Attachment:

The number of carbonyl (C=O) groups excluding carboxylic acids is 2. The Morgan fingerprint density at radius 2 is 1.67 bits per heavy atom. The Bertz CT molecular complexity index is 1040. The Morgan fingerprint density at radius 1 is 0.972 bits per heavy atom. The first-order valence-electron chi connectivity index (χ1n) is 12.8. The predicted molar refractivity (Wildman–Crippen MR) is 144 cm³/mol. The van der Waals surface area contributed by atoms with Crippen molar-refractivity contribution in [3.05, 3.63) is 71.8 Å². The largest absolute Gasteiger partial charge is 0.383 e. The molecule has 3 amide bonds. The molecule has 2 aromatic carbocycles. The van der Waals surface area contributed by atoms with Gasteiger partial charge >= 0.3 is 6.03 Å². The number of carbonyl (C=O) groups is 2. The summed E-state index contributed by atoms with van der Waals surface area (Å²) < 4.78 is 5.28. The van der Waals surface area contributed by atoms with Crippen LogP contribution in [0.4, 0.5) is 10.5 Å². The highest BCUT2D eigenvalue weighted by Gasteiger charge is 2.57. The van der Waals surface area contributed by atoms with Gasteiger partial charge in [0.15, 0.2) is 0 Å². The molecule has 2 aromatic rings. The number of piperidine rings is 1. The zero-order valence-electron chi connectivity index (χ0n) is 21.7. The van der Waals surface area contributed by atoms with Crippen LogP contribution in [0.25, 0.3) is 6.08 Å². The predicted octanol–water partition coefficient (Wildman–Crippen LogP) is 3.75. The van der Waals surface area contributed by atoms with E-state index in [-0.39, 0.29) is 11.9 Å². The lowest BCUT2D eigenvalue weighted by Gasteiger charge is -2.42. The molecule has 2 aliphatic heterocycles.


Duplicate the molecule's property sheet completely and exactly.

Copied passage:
The number of carbonyl (C=O) groups excluding carboxylic acids is 2. The Morgan fingerprint density at radius 2 is 1.67 bits per heavy atom. The Bertz CT molecular complexity index is 1040. The Morgan fingerprint density at radius 1 is 0.972 bits per heavy atom. The first-order valence-electron chi connectivity index (χ1n) is 12.8. The predicted molar refractivity (Wildman–Crippen MR) is 144 cm³/mol. The van der Waals surface area contributed by atoms with Crippen molar-refractivity contribution in [3.05, 3.63) is 71.8 Å². The largest absolute Gasteiger partial charge is 0.383 e. The molecule has 3 amide bonds. The molecule has 2 aromatic carbocycles. The van der Waals surface area contributed by atoms with Gasteiger partial charge >= 0.3 is 6.03 Å². The number of carbonyl (C=O) groups is 2. The summed E-state index contributed by atoms with van der Waals surface area (Å²) < 4.78 is 5.28. The van der Waals surface area contributed by atoms with Crippen LogP contribution in [0.4, 0.5) is 10.5 Å². The highest BCUT2D eigenvalue weighted by Gasteiger charge is 2.57. The van der Waals surface area contributed by atoms with Gasteiger partial charge in [0.15, 0.2) is 0 Å². The molecule has 2 aromatic rings. The number of piperidine rings is 1. The zero-order valence-electron chi connectivity index (χ0n) is 21.7. The van der Waals surface area contributed by atoms with Crippen LogP contribution in [0.25, 0.3) is 6.08 Å². The predicted octanol–water partition coefficient (Wildman–Crippen LogP) is 3.75. The van der Waals surface area contributed by atoms with E-state index in [-0.39, 0.29) is 11.9 Å². The lowest BCUT2D eigenvalue weighted by Gasteiger charge is -2.42. The molecule has 2 aliphatic heterocycles.